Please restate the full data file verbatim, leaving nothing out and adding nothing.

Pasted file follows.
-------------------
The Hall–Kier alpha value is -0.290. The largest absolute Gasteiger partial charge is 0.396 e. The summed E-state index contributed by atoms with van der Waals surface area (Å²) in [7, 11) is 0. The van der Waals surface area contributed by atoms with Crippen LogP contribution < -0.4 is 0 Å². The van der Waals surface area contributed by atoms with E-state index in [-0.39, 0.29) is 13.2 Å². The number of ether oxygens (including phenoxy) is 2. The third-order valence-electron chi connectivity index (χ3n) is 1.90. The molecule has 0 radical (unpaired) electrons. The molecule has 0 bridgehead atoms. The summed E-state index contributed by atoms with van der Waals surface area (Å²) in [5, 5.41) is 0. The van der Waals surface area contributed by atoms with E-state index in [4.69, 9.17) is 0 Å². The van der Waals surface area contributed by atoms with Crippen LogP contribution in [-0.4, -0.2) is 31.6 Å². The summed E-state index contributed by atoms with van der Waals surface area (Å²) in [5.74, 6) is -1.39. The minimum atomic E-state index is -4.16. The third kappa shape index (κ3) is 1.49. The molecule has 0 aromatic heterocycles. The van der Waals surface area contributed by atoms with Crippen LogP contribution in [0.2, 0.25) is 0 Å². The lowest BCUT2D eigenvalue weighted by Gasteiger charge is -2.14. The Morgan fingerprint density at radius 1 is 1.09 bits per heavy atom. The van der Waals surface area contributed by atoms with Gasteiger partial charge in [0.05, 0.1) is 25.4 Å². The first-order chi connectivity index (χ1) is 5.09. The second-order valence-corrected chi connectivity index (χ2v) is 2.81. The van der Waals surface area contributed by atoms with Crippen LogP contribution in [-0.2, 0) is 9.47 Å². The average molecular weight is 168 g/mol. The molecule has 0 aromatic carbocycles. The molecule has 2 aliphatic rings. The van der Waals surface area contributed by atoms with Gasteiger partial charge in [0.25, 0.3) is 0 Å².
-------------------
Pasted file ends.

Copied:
The Hall–Kier alpha value is -0.290. The largest absolute Gasteiger partial charge is 0.396 e. The summed E-state index contributed by atoms with van der Waals surface area (Å²) in [7, 11) is 0. The van der Waals surface area contributed by atoms with Crippen LogP contribution < -0.4 is 0 Å². The van der Waals surface area contributed by atoms with E-state index in [-0.39, 0.29) is 13.2 Å². The number of ether oxygens (including phenoxy) is 2. The third-order valence-electron chi connectivity index (χ3n) is 1.90. The molecule has 0 radical (unpaired) electrons. The molecule has 0 bridgehead atoms. The summed E-state index contributed by atoms with van der Waals surface area (Å²) in [5, 5.41) is 0. The van der Waals surface area contributed by atoms with E-state index in [4.69, 9.17) is 0 Å². The van der Waals surface area contributed by atoms with Crippen LogP contribution in [-0.4, -0.2) is 31.6 Å². The summed E-state index contributed by atoms with van der Waals surface area (Å²) in [5.74, 6) is -1.39. The minimum atomic E-state index is -4.16. The third kappa shape index (κ3) is 1.49. The molecule has 0 aromatic heterocycles. The van der Waals surface area contributed by atoms with Crippen LogP contribution in [0.2, 0.25) is 0 Å². The lowest BCUT2D eigenvalue weighted by Gasteiger charge is -2.14. The Morgan fingerprint density at radius 1 is 1.09 bits per heavy atom. The van der Waals surface area contributed by atoms with Gasteiger partial charge in [0.05, 0.1) is 25.4 Å². The first-order chi connectivity index (χ1) is 5.09. The second-order valence-corrected chi connectivity index (χ2v) is 2.81. The van der Waals surface area contributed by atoms with Crippen LogP contribution in [-0.2, 0) is 9.47 Å². The average molecular weight is 168 g/mol. The molecule has 0 aromatic carbocycles. The molecule has 2 aliphatic rings. The van der Waals surface area contributed by atoms with Gasteiger partial charge in [0.25, 0.3) is 0 Å².